I read Love Must be Tough (LMBT) about 20 years ago and recently reread it. Dr. Dobson, the author, is a Christian psychologist and was a host on a popular Christian radio show beginning in the late 70’s and into 2000. His book, LMBT, provides helpful direction for troubled families, and in particular married couples.
Perhaps the best way to describe Prayer by Philip Yancey is by using the adjectives “devotional” and “slow.” Prayer cannot be rushed. It requires the slowing down of activity and a contemplative mind. “Contemplative” is another useful adjective to describe Yancey’s examination of Christian prayer. Through careful attention to the realities of daily life, as well as to God’s promises as they are applied to daily life, Yancey dissects Christian prayer with a raw honesty that resonates with the reader.
If your world has been turned upside down and your heart shattered from finding out that your loved one, whom you have trusted, has lied and deceived you and is suffering from sex-addiction, this book was written with you in mind. The collection of writings from various authors who wrote this book seek to help you as you work through the questions and confusion you must be feeling.
Kathy Gallagher is a woman whose husband was not only addicted to porn, but addicted to other sexual sins as well. Steve, her husband, would often hire prostitutes while Kathy was working in addition to his porn addiction. Since then, Steve has left that life style, and he and Kathy have set up Pure Life Ministries. This ministry is geared toward counseling men who have sexual addictions along with counseling the hurting wife.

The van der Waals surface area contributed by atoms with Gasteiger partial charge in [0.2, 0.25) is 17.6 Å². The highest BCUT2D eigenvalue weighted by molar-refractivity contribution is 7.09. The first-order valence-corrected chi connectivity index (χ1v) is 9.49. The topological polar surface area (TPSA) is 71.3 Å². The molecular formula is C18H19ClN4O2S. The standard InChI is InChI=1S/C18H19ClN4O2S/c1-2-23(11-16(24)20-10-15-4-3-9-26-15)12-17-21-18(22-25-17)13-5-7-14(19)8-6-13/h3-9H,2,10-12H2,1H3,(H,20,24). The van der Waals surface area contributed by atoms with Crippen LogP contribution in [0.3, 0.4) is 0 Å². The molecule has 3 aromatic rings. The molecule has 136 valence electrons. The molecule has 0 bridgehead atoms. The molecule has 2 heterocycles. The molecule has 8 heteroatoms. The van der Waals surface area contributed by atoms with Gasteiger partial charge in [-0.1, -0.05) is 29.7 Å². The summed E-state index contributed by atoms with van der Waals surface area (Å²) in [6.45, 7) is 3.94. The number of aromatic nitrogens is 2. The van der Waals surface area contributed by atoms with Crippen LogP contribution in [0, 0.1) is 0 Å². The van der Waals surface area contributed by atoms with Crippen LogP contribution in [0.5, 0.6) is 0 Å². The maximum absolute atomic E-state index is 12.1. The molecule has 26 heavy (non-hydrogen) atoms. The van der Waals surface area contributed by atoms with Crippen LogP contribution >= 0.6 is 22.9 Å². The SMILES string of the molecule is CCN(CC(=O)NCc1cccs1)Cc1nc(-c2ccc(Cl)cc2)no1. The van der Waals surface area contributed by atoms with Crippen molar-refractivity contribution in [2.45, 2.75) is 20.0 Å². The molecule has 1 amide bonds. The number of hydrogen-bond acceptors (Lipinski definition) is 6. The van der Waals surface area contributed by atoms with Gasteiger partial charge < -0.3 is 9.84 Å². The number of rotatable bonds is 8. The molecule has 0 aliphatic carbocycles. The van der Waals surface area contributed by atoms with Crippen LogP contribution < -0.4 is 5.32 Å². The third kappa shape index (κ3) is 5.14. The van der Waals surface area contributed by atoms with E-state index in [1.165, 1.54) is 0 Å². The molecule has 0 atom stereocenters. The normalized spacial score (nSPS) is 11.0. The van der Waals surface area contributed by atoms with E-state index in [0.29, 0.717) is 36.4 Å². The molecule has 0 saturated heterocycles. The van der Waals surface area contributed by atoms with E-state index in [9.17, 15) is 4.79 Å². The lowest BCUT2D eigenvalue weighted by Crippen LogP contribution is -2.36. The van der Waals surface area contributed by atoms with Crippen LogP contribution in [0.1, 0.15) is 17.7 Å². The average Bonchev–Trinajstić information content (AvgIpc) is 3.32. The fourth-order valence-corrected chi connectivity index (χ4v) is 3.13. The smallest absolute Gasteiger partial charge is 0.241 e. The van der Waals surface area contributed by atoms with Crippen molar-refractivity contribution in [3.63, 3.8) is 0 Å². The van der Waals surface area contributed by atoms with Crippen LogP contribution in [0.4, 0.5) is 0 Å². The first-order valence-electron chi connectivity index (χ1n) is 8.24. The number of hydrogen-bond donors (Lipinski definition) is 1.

No one can tell you how long the anger will last. It may be weeks or months, and hopefully not longer. There will be times throughout the first year – maybe even into the second – when anger will return when a phrase, a smell, a person, or a sound trigger the painful memories. If you find yourself constantly angry, if it is disrupting life and the peace in your heart, seek professional counsel.
This is a hard one. Be as open and fair as possible, and work to make a judgment based on analysis of all actions. Is there a change? Has help been sought? Is there a sponsor of some kind? These resources encourage honesty.
Be somewhat careful about opening up. We recommend that you do not to open up to all your friends and family. Some will be supportive, some will struggle to understand – and some may be very critical of you or your spouse. Speak with a counselor. Find a support group like COSA, AL-ANON or S-ANON. It would be better to keep quiet than to speak with a friend who will be critical or non supportive of you.
No, you should not. Your role is to be something different than their police officer, parent, or guard rail. They need someone who understands addiction; someone who has been there and is working recovery. It is also beneficial if the encourager/accountability partner is the same gender.
Your job is your recovery. You cannot recover for someone else. Pestering or pressuring someone to recover will not work. Cooperation and teamwork are valuable because they give responsibility to all parties involved.
For your personal recovery, focus on your vocations. Be the family member, church member, and member of society that God made you to be.
This depends on you. You have 4 options:
- Do nothing, know nothing and go on as if life is just fine. (It won’t stay that way.)
- Know every detail of everything. This can be dangerous because detail can get in the way of forgiveness.
- Know the “types” of things your partner has done. Know the basic actions – watched porn, went to a sex shop, had an affair, visited a prostitute – so you know how to protect your marriage.
- Simply know they are addicted to porn or sex and try to move forward.